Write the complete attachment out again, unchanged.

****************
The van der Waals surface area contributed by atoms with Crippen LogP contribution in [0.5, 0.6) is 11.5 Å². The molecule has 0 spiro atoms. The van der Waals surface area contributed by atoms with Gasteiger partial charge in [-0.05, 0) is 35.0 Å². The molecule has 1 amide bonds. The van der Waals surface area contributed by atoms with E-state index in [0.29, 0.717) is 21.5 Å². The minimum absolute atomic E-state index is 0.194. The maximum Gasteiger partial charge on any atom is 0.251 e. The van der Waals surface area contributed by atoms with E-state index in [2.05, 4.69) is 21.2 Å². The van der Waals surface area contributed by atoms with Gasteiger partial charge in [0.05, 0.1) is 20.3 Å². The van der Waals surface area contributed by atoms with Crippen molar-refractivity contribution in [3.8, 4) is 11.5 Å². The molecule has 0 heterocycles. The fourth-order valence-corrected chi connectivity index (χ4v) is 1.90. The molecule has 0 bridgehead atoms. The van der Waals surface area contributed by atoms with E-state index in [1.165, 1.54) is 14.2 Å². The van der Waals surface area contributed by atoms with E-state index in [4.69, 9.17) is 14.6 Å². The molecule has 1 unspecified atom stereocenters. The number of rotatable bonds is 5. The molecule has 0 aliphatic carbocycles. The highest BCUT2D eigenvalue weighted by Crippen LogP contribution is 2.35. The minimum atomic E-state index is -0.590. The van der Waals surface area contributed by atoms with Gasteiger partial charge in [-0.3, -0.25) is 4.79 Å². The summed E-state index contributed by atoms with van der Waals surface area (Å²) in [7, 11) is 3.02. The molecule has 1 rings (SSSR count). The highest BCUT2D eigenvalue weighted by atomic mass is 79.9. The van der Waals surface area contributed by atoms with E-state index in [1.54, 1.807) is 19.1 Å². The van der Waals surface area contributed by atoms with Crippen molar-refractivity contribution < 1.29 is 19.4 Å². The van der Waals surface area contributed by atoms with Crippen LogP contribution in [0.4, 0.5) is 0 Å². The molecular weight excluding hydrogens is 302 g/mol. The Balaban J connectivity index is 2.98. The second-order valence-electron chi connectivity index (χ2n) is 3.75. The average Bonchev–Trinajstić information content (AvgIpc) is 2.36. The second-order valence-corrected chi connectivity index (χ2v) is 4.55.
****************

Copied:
The van der Waals surface area contributed by atoms with Crippen LogP contribution in [0.5, 0.6) is 11.5 Å². The molecule has 0 spiro atoms. The van der Waals surface area contributed by atoms with Gasteiger partial charge in [-0.05, 0) is 35.0 Å². The molecule has 1 amide bonds. The van der Waals surface area contributed by atoms with E-state index in [0.29, 0.717) is 21.5 Å². The minimum absolute atomic E-state index is 0.194. The maximum Gasteiger partial charge on any atom is 0.251 e. The van der Waals surface area contributed by atoms with E-state index in [2.05, 4.69) is 21.2 Å². The van der Waals surface area contributed by atoms with Gasteiger partial charge in [0.05, 0.1) is 20.3 Å². The van der Waals surface area contributed by atoms with Crippen molar-refractivity contribution in [3.8, 4) is 11.5 Å². The molecule has 0 heterocycles. The fourth-order valence-corrected chi connectivity index (χ4v) is 1.90. The molecule has 0 bridgehead atoms. The van der Waals surface area contributed by atoms with E-state index in [1.165, 1.54) is 14.2 Å². The van der Waals surface area contributed by atoms with E-state index in [4.69, 9.17) is 14.6 Å². The molecule has 1 unspecified atom stereocenters. The number of rotatable bonds is 5. The molecule has 0 aliphatic carbocycles. The highest BCUT2D eigenvalue weighted by Crippen LogP contribution is 2.35. The minimum atomic E-state index is -0.590. The van der Waals surface area contributed by atoms with Gasteiger partial charge in [-0.3, -0.25) is 4.79 Å². The summed E-state index contributed by atoms with van der Waals surface area (Å²) in [7, 11) is 3.02. The molecule has 1 rings (SSSR count). The highest BCUT2D eigenvalue weighted by atomic mass is 79.9. The van der Waals surface area contributed by atoms with E-state index in [1.54, 1.807) is 19.1 Å². The van der Waals surface area contributed by atoms with Crippen molar-refractivity contribution < 1.29 is 19.4 Å². The van der Waals surface area contributed by atoms with Crippen LogP contribution in [0.4, 0.5) is 0 Å². The molecular weight excluding hydrogens is 302 g/mol. The Balaban J connectivity index is 2.98. The second-order valence-electron chi connectivity index (χ2n) is 3.75. The average Bonchev–Trinajstić information content (AvgIpc) is 2.36. The second-order valence-corrected chi connectivity index (χ2v) is 4.55.